Identifying Major Barriers to Home Dialysis (The IM-HOME Study): Findings From a National Survey of Patients, Care Partners, and Providers

Am J Kidney Dis. 2024 Jun 6:S0272-6386(24)00790-X. doi: 10.1053/j.ajkd.2024.04.007. Online ahead of print.

Abstract

Rationale & objective: Developing strategies to improve home dialysis use requires a comprehensive understanding of barriers. We sought to identify the most important barriers to home dialysis use from the perspective of patients, care partners, and providers.

Study design: This is a convergent parallel mixed-methods study.

Setting & participants: We convened a seven-member advisory board of patients, care partners, and providers who collectively developed lists of major patient/care partner-perceived barriers and provider-perceived barriers to home dialysis. We used these lists to develop a survey that was distributed to patients, care partners, and providers-through the American Association of Kidney Patients and the National Kidney Foundation. The surveys asked participants to: 1) rank their top three major barriers (quantitative); and 2) describe barriers to home dialysis (qualitative).

Analytical approach: We compiled a list of the top three patient/care partner-perceived and top three provider-perceived barriers (quantitative) and conducted a directed content analysis of open-ended survey responses (qualitative).

Results: There were 522 complete responses (233 providers; 289 patients/care partners). The top three patient/care partner-perceived barriers were: fear of performing home dialysis; lack of space; and the need for home-based support. The top three provider-perceived barriers were: poor patient education; limited mechanisms for home-based support staff, mental health, and education; and lack of experienced staff. We identified nine themes through qualitative analysis: limited education; financial disincentives; limited resources; high burden of care; built environment/structure of care delivery that favor in-center hemodialysis; fear and isolation; perceptions of inequities in access to home dialysis; provider perspectives about patients; and patient/provider resiliency.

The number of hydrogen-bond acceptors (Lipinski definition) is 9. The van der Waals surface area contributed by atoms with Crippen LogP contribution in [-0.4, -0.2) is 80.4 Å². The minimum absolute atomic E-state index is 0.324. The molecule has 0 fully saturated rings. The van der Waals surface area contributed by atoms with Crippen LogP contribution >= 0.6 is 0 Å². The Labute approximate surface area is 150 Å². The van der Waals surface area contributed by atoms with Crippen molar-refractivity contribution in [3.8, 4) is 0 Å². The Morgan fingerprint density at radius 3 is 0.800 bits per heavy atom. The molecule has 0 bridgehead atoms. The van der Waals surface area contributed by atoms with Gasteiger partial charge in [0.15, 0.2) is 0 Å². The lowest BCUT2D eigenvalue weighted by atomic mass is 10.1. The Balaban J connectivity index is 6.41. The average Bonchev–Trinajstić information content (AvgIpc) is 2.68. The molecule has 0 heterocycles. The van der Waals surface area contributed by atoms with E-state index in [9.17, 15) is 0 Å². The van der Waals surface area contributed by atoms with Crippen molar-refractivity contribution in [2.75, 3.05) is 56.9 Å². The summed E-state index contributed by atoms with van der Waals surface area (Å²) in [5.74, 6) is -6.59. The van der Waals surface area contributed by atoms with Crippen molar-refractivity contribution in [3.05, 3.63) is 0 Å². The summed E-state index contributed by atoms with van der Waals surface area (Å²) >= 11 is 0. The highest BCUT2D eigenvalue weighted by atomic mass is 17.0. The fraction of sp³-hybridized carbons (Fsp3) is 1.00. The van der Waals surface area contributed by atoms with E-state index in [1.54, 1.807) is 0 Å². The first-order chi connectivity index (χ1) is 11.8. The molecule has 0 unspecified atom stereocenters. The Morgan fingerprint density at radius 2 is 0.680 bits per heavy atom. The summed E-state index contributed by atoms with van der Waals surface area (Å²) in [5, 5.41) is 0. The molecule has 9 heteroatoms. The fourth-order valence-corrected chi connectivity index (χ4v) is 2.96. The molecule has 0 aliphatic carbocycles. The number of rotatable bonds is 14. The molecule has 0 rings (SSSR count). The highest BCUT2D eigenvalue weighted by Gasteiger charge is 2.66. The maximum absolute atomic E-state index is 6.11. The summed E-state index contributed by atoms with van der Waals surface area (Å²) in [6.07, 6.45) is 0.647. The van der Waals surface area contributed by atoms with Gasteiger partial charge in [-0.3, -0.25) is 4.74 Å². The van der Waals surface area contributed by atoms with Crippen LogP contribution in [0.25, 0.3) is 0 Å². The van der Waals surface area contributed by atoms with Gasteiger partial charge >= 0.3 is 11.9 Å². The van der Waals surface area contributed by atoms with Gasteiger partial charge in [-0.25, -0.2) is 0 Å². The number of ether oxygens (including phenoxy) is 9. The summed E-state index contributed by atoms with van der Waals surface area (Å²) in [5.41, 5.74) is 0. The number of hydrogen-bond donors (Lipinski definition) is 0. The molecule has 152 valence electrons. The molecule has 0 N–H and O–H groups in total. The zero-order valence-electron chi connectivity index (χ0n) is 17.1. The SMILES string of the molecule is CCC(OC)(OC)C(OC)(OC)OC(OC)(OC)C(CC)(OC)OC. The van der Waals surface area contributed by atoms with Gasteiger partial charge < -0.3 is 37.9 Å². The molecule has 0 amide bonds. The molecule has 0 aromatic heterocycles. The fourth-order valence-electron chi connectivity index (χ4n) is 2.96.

Limitations: This was an online survey that is subject to non-response bias.

Conclusions: The top three barriers to home dialysis for patient/care partners and providers incompletely overlap, suggesting the need for diverse strategies that simultaneously address patient-perceived barriers at home and provider-perceived barriers in the clinic.

Keywords: barriers; home dialysis; implementation science; mixed methods; peritoneal dialysis; survey.